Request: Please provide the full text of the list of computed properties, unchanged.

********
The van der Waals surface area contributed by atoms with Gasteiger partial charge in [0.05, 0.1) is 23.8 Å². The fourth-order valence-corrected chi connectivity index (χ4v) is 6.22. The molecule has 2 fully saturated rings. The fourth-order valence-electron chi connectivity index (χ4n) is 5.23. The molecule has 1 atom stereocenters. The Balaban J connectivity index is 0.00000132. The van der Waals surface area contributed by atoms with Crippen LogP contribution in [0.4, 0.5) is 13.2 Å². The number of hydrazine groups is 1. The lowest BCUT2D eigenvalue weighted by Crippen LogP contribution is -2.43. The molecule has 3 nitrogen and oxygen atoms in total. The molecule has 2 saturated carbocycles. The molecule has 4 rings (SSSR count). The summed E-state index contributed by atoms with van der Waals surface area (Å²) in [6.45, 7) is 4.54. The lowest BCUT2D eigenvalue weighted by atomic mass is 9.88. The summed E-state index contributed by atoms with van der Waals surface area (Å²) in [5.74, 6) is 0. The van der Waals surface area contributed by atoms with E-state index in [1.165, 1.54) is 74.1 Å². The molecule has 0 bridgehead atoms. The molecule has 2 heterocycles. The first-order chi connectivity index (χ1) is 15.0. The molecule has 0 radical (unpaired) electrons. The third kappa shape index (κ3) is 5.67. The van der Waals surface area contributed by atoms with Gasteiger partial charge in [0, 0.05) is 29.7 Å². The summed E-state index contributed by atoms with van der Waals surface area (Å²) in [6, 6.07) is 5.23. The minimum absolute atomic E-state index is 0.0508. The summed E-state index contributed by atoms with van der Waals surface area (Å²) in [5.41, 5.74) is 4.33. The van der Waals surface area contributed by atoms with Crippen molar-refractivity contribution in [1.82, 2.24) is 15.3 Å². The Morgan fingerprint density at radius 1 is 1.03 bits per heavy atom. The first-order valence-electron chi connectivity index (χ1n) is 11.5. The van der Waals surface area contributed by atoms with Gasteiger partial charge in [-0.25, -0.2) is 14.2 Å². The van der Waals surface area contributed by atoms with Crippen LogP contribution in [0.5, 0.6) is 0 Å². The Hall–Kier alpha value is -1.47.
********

The van der Waals surface area contributed by atoms with Gasteiger partial charge in [0.05, 0.1) is 23.8 Å². The fourth-order valence-corrected chi connectivity index (χ4v) is 6.22. The molecule has 2 fully saturated rings. The fourth-order valence-electron chi connectivity index (χ4n) is 5.23. The molecule has 1 atom stereocenters. The Balaban J connectivity index is 0.00000132. The van der Waals surface area contributed by atoms with Crippen LogP contribution in [0.4, 0.5) is 13.2 Å². The number of hydrazine groups is 1. The lowest BCUT2D eigenvalue weighted by Crippen LogP contribution is -2.43. The molecule has 3 nitrogen and oxygen atoms in total. The molecule has 2 saturated carbocycles. The molecule has 4 rings (SSSR count). The summed E-state index contributed by atoms with van der Waals surface area (Å²) in [6.45, 7) is 4.54. The lowest BCUT2D eigenvalue weighted by atomic mass is 9.88. The summed E-state index contributed by atoms with van der Waals surface area (Å²) in [5.74, 6) is 0. The van der Waals surface area contributed by atoms with E-state index in [1.165, 1.54) is 74.1 Å². The molecule has 0 bridgehead atoms. The molecule has 2 heterocycles. The first-order chi connectivity index (χ1) is 15.0. The molecule has 0 radical (unpaired) electrons. The third kappa shape index (κ3) is 5.67. The van der Waals surface area contributed by atoms with Gasteiger partial charge in [0, 0.05) is 29.7 Å². The summed E-state index contributed by atoms with van der Waals surface area (Å²) in [6, 6.07) is 5.23. The minimum absolute atomic E-state index is 0.0508. The summed E-state index contributed by atoms with van der Waals surface area (Å²) in [5.41, 5.74) is 4.33. The van der Waals surface area contributed by atoms with Crippen molar-refractivity contribution in [1.82, 2.24) is 15.3 Å². The Morgan fingerprint density at radius 1 is 1.03 bits per heavy atom. The first-order valence-electron chi connectivity index (χ1n) is 11.5. The van der Waals surface area contributed by atoms with Gasteiger partial charge in [-0.25, -0.2) is 14.2 Å². The van der Waals surface area contributed by atoms with Crippen LogP contribution in [0.5, 0.6) is 0 Å². The Hall–Kier alpha value is -1.47.